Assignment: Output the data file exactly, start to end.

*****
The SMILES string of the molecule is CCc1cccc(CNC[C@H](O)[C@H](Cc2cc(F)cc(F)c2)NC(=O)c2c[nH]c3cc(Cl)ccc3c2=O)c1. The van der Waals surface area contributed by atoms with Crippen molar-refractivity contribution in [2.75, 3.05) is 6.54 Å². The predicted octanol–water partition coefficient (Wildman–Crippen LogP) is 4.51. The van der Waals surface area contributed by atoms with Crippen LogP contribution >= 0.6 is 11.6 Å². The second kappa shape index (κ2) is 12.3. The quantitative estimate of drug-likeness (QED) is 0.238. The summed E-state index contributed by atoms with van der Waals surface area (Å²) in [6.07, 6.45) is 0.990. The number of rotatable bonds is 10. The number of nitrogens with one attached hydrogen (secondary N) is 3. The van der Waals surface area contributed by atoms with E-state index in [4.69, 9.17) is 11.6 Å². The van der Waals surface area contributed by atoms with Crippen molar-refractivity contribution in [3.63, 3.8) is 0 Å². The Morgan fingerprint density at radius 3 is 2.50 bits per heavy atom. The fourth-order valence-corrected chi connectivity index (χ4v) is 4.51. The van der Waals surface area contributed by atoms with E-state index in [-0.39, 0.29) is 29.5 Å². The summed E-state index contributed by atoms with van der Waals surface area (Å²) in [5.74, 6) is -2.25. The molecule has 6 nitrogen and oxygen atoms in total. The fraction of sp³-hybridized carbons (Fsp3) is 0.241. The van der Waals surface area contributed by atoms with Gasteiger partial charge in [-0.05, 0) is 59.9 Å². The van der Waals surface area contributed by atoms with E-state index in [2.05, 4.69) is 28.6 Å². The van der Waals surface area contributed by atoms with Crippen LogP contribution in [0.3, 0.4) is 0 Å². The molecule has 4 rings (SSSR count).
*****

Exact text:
The SMILES string of the molecule is CCc1cccc(CNC[C@H](O)[C@H](Cc2cc(F)cc(F)c2)NC(=O)c2c[nH]c3cc(Cl)ccc3c2=O)c1. The van der Waals surface area contributed by atoms with Crippen molar-refractivity contribution in [2.75, 3.05) is 6.54 Å². The predicted octanol–water partition coefficient (Wildman–Crippen LogP) is 4.51. The van der Waals surface area contributed by atoms with Crippen LogP contribution >= 0.6 is 11.6 Å². The second kappa shape index (κ2) is 12.3. The quantitative estimate of drug-likeness (QED) is 0.238. The summed E-state index contributed by atoms with van der Waals surface area (Å²) in [6.07, 6.45) is 0.990. The number of rotatable bonds is 10. The number of nitrogens with one attached hydrogen (secondary N) is 3. The van der Waals surface area contributed by atoms with E-state index in [4.69, 9.17) is 11.6 Å². The van der Waals surface area contributed by atoms with Crippen molar-refractivity contribution in [3.63, 3.8) is 0 Å². The Morgan fingerprint density at radius 3 is 2.50 bits per heavy atom. The fourth-order valence-corrected chi connectivity index (χ4v) is 4.51. The van der Waals surface area contributed by atoms with E-state index in [-0.39, 0.29) is 29.5 Å². The summed E-state index contributed by atoms with van der Waals surface area (Å²) in [5.74, 6) is -2.25. The molecule has 6 nitrogen and oxygen atoms in total. The fraction of sp³-hybridized carbons (Fsp3) is 0.241. The van der Waals surface area contributed by atoms with Gasteiger partial charge in [-0.05, 0) is 59.9 Å². The van der Waals surface area contributed by atoms with E-state index in [2.05, 4.69) is 28.6 Å². The van der Waals surface area contributed by atoms with Crippen LogP contribution in [0.3, 0.4) is 0 Å². The molecule has 4 rings (SSSR count).